Task (1): Each one of you, please think of FIVE (5) questions you would like to know about cell division. You’re free to be WILD in your question
Task (2): Each group please compose all question and make it into a group list
Task (3) Presentation
Task (4) Which question that you think is very creative?
Cells in living things do not last forever, for they… Wear out after some time Get damaged (through cuts, by ultraviolet radiation or by hazardous environmental pollutants) Grow old naturally and die
Importance of new cells produced are genetically identical to their parent cells: Continue with the specific cell functions of their parent cells within a particular tissue Avoid disrupting the stable internal environment of life or its processes Produce offspring that have the complete functions of an adult organism (in asexual reproduction) to ensure the survival of that species
Significance of mitosis Nucleus contains chromosomes. Each chromosome consists of a long DNA molecule which carries genes in a linear sequence Gene determines the individual characteristics of an organism
Significance of mitosis The characteristic number of chromosomes is referred to as the chromosomal number of the species Exp: Onion cell – 16 chromosomes Exp: Fruit fly - 8 chromosomes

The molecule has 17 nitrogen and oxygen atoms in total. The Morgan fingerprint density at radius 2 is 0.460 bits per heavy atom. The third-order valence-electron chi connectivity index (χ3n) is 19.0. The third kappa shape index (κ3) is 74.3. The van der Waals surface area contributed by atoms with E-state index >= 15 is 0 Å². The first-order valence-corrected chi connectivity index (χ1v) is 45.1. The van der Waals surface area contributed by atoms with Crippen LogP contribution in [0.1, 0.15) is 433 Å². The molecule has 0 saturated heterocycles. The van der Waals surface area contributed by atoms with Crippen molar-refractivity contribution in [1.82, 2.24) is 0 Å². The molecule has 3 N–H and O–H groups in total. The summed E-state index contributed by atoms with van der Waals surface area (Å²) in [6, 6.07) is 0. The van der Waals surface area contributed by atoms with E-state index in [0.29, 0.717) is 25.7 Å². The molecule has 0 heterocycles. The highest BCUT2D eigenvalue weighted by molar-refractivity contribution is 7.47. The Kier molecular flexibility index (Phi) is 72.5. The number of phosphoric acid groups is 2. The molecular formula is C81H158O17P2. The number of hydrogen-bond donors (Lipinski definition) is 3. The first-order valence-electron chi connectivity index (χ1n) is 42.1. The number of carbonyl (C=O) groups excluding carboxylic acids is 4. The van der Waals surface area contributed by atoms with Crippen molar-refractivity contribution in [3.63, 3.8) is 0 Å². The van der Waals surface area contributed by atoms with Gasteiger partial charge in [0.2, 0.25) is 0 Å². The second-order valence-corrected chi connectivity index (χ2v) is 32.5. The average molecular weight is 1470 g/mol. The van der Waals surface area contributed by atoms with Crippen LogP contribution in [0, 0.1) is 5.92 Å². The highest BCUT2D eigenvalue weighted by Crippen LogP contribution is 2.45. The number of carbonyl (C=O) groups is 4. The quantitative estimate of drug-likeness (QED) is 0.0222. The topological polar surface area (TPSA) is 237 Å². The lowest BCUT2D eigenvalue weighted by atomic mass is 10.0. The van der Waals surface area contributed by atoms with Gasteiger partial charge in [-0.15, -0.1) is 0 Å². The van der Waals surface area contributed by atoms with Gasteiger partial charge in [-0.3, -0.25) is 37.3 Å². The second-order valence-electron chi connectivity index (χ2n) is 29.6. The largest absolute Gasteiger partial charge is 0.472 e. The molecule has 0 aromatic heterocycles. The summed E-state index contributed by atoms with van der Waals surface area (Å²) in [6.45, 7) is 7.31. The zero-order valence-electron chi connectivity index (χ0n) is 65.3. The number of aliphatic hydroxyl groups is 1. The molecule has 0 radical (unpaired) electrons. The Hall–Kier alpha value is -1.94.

Human genetics = 46 chromosome (2n)23 pairs of chromosome
Significance of mitosis Somatic cells have two sets of chromosomes, one set inherited from each parent. Each cell contains a diploid number of chromosomes (2n) In humans, each set consist of 23 chromosomes. Typical human somatic cell, 46 chromosomes arranged in 23 pairs or 2n = 46
Significance of mitosis The two chromosomes in each pair have the same structural features and are referred to as homologous chromosomes
Significance of mitosis Gametes contain only one set of unpaired chromosomes, or haploid number of chromosomes (n)
Uncontrolled Mitosis in Living Things Cancer Cancerous cell - tumour
Application of mitosis Cloning
Application of mitosis Tissue culture
Human genetics = 46 chromosome (2n)23 pairs of chromosome
Stages of Meiosis Meiosis I Prophase I Metaphase I Anaphase I Telophase I
Prophase I The homologous chromosomes come together to form bivalentsthrough synapsis process
Prophase I Each bivalent is visible under the microscope as a four-part structure called a tetrad
Prophase I A tetrad consists of two homologous chromosomes, each made up of two sister chromatids
Prophase I Non-sister chromatids exchange segments of DNA in a process known as crossing over. This results a new combination of genes on a chromosome
Prophase I The points a at which segments of chromatids cross over are called chiasmata.
Metaphase I Chromosomes are lined up side by side as tetrads on the metaphase plate. The chromosomes are still in homologous pairs
Metaphase I One chromosome of each pair is attached to the spindle fibre from one pole while its homologue is attached to the fibre from the opposite pole
Metaphase I The centromere does not divide
Anaphase I The spindle fibres pull the homologous chromosomes away from one another and move them to the opposite poles of the cell. Each chromosome still consist of two sister chromatids which move as a single unit.
Anaphase I Although the cell started with four chromosomes, only two chromosomes (each with two sister chromatids) move towards each pole.